Here’s a quick tip: if you can’t find what you’re looking for in Vim’s built-in documentation, use a search engine instead. All of Vim’s documentation is online at vimdoc.sourceforge.net, so it’s indexed by Google & Co. If you create a custom search engine for your browser, then you can easily limit your searches to only return results from vimdoc.sourceforge.net.
You can add a custom search engine in Chrome by right-clicking on the address bar (or holding the ctrl key while clicking it), then selecting the “Edit Search engines…” item from the contextual menu. That opens up a settings tab where you can edit your custom search engines:
I’ve created a Vimdocs search engine with the following values:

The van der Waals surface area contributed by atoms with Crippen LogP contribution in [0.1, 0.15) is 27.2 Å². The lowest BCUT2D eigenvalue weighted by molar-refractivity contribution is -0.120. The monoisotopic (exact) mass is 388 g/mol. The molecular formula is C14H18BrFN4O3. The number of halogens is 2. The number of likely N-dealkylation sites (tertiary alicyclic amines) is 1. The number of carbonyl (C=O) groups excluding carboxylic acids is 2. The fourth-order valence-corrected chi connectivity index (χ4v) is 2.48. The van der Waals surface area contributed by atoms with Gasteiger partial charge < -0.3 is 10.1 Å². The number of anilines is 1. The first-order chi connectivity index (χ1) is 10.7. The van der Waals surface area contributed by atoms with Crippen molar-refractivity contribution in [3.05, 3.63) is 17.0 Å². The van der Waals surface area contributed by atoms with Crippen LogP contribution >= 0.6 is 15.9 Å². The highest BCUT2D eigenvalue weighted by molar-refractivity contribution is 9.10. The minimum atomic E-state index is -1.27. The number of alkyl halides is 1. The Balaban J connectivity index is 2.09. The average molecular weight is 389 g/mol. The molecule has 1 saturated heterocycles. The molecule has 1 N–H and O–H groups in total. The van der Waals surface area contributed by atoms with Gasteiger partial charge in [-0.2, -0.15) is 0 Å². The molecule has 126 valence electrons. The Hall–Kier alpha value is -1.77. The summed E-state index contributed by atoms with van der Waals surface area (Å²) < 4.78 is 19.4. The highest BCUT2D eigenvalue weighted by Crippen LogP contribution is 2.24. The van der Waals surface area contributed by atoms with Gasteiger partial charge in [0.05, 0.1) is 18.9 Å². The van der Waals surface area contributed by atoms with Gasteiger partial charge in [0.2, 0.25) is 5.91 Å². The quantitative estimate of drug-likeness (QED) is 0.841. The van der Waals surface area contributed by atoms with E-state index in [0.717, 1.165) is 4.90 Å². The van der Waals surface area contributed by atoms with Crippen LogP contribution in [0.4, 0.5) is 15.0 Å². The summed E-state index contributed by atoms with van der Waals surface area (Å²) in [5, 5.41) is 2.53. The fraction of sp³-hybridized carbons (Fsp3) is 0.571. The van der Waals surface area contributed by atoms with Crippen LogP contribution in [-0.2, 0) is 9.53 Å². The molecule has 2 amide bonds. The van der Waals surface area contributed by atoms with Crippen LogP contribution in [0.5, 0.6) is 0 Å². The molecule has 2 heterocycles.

name: Vimdocs keyword: v URL: http://www.google.com/search?q=%s+site:http://vimdoc.sourceforge.net
%s item in the URL is a placeholder that will be replaced with whatever text I enter when I use this custom search engine.
Suppose that I want to find the documentation on
search offsets. I press
cmd-L to focus the address bar, then I type
v followed by a space. The address bar brings up a prompt to indicate that I’m using the custom Vimdocs search engine:
After typing my query, I hit enter and it shows the search engine results page:
Note that I mis-spelled search and offset, but Google guessed what I wanted and served the results for my corrected query. Search engines are more liberal in what they accept than Vim’s built-in
This trick is especially useful if you don’t know the helptag for the item that you want to know more about. If you can come up with a query that contains enough words to identify the right page of the documentation, then you can usually find what you’re looking for.